I went to Portugal for the first time ever last August. After a stressful week (read my post The one where I forget to renew my son’s passport, and you’ll understand), I was relieved to make it to Lisbon, Portugal’s capital, with my husband and two teenage kids. We stayed in the city for two nights, and it was a great way to start our holiday.
Lisbon is built on seven hills overlooking the Atlantic, and it’s a gorgeous, ornate city. As we were only there for a couple of days, we decided to try to get a feel for the place by walking its cobbled streets, taking some tram rides and finding some good places to eat, while relaxing into holiday mode. We didn’t go to any museums or galleries, although I’d like to do that if I ever return to Lisbon. It was hot, but not too hot to walk around during the day.
We stayed at a hotel which I’d definitely recommend: the Fontecruz Lisboa. The Fontecruz is a 5-star boutique luxury hotel in a great location on Avenida da Liberdade in the city centre, and it suited us perfectly. We had two adjoining rooms, and they felt very comfortable and welcoming, and offered everything that we needed for our stay. The wifi was good, and the kids were happy to relax at the hotel sometimes while my husband and I were off exploring.
Apart from walking, we found that an excellent way to explore the city is by tram. As part of its public transport network, Lisbon has some marvellous vintage wooden trams and funiculars which plough up and down some of its steepest streets. The most famous tram route is number 28, and we saw long queues of tourists waiting to join it at the tram stops. We tried route number 12 with the locals instead, because we didn’t fancy queueing – it took us on an interesting tour around the historic castle area. Some of the streets are so narrow that it felt like the tram was going to touch the buildings (it didn’t), and once a car had to reverse up a narrow cobbled street to make way for our oncoming tram – it was all very exciting (but not for the car driver, who looked pretty stressed!)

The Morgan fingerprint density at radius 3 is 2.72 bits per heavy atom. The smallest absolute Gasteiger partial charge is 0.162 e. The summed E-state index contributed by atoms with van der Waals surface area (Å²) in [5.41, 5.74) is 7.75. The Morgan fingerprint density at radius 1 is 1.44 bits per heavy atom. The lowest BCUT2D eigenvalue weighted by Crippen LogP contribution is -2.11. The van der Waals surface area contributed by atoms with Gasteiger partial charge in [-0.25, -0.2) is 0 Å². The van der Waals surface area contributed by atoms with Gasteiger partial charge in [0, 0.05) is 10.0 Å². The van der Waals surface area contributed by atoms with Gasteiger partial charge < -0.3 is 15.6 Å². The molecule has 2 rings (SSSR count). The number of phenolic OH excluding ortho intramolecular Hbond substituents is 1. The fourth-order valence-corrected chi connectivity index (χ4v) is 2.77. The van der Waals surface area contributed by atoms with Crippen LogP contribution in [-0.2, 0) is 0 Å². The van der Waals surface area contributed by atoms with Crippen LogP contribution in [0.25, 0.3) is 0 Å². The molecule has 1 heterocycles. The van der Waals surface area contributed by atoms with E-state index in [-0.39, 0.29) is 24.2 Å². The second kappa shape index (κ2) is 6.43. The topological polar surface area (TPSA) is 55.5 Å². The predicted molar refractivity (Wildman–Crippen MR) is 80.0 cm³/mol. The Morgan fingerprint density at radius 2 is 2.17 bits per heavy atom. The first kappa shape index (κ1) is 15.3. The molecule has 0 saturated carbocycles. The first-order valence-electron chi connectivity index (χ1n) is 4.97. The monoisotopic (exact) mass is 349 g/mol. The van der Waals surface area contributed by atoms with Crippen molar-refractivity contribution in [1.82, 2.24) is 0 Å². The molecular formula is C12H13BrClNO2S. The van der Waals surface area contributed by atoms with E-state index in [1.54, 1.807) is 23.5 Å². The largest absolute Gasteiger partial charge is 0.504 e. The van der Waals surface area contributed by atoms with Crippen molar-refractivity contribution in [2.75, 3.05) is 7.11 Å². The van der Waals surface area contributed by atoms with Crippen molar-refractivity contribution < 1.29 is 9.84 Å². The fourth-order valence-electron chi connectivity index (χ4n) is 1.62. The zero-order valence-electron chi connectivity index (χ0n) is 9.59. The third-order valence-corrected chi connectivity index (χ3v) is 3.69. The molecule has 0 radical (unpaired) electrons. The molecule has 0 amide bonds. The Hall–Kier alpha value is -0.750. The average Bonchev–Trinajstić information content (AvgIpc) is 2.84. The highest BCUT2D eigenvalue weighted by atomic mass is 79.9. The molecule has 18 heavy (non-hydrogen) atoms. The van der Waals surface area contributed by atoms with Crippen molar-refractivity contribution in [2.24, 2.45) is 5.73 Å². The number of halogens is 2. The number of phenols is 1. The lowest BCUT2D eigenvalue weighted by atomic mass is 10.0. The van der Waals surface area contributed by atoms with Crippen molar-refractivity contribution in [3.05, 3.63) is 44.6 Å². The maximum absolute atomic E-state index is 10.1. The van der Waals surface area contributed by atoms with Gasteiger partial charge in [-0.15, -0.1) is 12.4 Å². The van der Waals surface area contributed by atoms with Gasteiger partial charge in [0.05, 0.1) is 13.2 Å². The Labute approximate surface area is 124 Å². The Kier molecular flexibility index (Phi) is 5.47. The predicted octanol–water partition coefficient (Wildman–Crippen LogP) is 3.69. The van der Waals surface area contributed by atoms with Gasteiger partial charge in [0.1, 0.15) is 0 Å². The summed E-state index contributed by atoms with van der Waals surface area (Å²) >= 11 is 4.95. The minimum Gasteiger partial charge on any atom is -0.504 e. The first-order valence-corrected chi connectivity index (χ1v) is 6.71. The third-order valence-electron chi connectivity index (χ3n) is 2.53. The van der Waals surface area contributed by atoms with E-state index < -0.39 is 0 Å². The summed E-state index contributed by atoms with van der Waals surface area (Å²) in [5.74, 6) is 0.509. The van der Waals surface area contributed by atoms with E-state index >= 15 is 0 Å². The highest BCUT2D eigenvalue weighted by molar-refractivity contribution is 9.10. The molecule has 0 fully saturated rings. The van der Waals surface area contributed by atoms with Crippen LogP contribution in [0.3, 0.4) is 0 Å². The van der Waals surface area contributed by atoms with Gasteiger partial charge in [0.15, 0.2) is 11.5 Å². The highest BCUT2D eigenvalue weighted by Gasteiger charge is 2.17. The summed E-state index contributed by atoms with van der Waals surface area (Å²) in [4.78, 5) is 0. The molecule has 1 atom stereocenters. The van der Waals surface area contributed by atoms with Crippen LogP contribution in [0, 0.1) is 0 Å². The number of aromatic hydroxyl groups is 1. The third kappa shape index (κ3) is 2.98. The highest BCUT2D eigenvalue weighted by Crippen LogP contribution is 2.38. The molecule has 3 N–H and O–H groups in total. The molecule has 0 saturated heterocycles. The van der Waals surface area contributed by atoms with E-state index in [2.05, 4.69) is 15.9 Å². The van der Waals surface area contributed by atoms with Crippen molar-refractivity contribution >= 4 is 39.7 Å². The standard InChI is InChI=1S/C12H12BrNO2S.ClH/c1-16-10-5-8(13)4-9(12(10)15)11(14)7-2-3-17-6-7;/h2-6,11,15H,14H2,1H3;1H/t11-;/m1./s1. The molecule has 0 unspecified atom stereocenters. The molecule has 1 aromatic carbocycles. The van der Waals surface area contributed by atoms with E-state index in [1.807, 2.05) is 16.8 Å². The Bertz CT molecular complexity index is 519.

Time Out Market Lisboa
On our first evening in Lisbon we ate at a restaurant near the hotel, which the concierge recommended to us. It was fine, but nothing special. I’d heard that dining out in Portugal can be hit and miss, and for our second evening we wanted to be sure of eating really well. We ended up at Time Out Market Lisboa, which had been recommended by a friend. I’m so glad that we went there, because it’s a fantastic place, and it was definitely the best foodie experience of our whole Portugal trip. Housed in an old market building, this gourmet food hall offers high quality Portuguese specialities of every kind. It was perfect for us: my daughter and I are vegetarian, but my husband and son are omnivores, and eating out as a family is sometimes tricky. At the market, each of us chose what we wanted to eat from different stalls, then we all ate together at one of the central tables. Perfect!
Pastéis de nata
Pastéis de nata are custard tarts, a celebrated local speciality which is on sale all over the place in Lisbon. We tried some freshly baked ones for breakfast at one of the cafes near our hotel. I wasn’t hugely keen on them (I prefer chocolate pastries) but my husband and son liked them.
Our next stop after Lisbon was the city of Porto, which I’ve written about in this post: Our trip to Porto, Portugal’s second city. To get there, we booked a hire car from the airport, an easy air-conditioned bus ride away from our hotel. From Porto we went on to the coast – check out my post about Praia D’el Rey Golf & Beach Resort where we stayed.
Over to you
Have you ever been to Lisbon? Do you have any recommendations of things to do in the city?